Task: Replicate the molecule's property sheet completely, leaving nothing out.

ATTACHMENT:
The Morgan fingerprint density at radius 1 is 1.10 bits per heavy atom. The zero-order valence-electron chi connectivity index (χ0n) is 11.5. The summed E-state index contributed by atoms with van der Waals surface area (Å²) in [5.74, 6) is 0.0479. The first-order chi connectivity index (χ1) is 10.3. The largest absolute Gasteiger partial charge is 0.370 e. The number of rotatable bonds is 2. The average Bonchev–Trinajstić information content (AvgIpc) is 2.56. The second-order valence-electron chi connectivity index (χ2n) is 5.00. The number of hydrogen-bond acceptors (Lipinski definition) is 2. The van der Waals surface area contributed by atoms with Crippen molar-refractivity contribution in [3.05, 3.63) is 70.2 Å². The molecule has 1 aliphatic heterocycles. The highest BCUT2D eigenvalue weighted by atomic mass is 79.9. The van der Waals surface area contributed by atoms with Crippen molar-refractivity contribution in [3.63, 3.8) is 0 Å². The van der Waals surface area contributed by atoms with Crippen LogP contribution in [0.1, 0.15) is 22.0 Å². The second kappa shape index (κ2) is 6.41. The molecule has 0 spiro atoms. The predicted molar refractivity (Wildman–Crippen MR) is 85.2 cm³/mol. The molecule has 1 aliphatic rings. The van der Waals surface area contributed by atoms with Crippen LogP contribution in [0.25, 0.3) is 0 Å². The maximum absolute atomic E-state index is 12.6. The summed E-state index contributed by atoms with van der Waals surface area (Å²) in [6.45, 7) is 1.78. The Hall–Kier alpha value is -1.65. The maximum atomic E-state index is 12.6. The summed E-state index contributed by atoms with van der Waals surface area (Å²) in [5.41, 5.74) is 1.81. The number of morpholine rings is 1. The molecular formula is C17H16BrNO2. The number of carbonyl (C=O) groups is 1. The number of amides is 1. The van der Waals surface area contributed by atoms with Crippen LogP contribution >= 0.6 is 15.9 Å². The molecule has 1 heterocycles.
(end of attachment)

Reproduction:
The Morgan fingerprint density at radius 1 is 1.10 bits per heavy atom. The zero-order valence-electron chi connectivity index (χ0n) is 11.5. The summed E-state index contributed by atoms with van der Waals surface area (Å²) in [5.74, 6) is 0.0479. The first-order chi connectivity index (χ1) is 10.3. The largest absolute Gasteiger partial charge is 0.370 e. The number of rotatable bonds is 2. The average Bonchev–Trinajstić information content (AvgIpc) is 2.56. The second-order valence-electron chi connectivity index (χ2n) is 5.00. The number of hydrogen-bond acceptors (Lipinski definition) is 2. The van der Waals surface area contributed by atoms with Crippen molar-refractivity contribution in [3.05, 3.63) is 70.2 Å². The molecule has 1 aliphatic heterocycles. The highest BCUT2D eigenvalue weighted by atomic mass is 79.9. The van der Waals surface area contributed by atoms with Crippen molar-refractivity contribution in [3.63, 3.8) is 0 Å². The van der Waals surface area contributed by atoms with Crippen LogP contribution in [0.1, 0.15) is 22.0 Å². The second kappa shape index (κ2) is 6.41. The molecule has 0 spiro atoms. The predicted molar refractivity (Wildman–Crippen MR) is 85.2 cm³/mol. The molecule has 1 aliphatic rings. The van der Waals surface area contributed by atoms with Crippen LogP contribution in [0.25, 0.3) is 0 Å². The maximum absolute atomic E-state index is 12.6. The summed E-state index contributed by atoms with van der Waals surface area (Å²) in [6.45, 7) is 1.78. The Hall–Kier alpha value is -1.65. The maximum atomic E-state index is 12.6. The summed E-state index contributed by atoms with van der Waals surface area (Å²) in [5.41, 5.74) is 1.81. The number of morpholine rings is 1. The molecular formula is C17H16BrNO2. The number of carbonyl (C=O) groups is 1. The number of amides is 1. The van der Waals surface area contributed by atoms with Crippen LogP contribution >= 0.6 is 15.9 Å². The molecule has 1 heterocycles.